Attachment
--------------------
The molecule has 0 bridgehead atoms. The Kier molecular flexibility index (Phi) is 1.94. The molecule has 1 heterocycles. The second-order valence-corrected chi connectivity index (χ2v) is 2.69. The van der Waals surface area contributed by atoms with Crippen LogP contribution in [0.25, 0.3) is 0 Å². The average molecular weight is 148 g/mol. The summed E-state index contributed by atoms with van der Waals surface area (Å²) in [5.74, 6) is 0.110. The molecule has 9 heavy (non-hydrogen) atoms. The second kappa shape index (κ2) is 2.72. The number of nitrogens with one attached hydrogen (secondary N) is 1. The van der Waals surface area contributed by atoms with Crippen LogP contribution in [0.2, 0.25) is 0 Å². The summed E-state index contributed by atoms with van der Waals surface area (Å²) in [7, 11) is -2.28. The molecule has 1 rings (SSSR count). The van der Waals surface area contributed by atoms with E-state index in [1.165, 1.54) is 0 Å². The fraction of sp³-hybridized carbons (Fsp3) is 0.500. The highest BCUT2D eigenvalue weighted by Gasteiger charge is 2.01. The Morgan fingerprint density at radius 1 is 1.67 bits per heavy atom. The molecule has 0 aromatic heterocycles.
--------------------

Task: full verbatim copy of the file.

The molecule has 0 bridgehead atoms. The Kier molecular flexibility index (Phi) is 1.94. The molecule has 1 heterocycles. The second-order valence-corrected chi connectivity index (χ2v) is 2.69. The van der Waals surface area contributed by atoms with Crippen LogP contribution in [0.25, 0.3) is 0 Å². The average molecular weight is 148 g/mol. The summed E-state index contributed by atoms with van der Waals surface area (Å²) in [5.74, 6) is 0.110. The molecule has 9 heavy (non-hydrogen) atoms. The second kappa shape index (κ2) is 2.72. The number of nitrogens with one attached hydrogen (secondary N) is 1. The van der Waals surface area contributed by atoms with Crippen LogP contribution in [0.2, 0.25) is 0 Å². The summed E-state index contributed by atoms with van der Waals surface area (Å²) in [7, 11) is -2.28. The molecule has 1 rings (SSSR count). The van der Waals surface area contributed by atoms with E-state index in [1.165, 1.54) is 0 Å². The fraction of sp³-hybridized carbons (Fsp3) is 0.500. The highest BCUT2D eigenvalue weighted by Gasteiger charge is 2.01. The Morgan fingerprint density at radius 1 is 1.67 bits per heavy atom. The molecule has 0 aromatic heterocycles.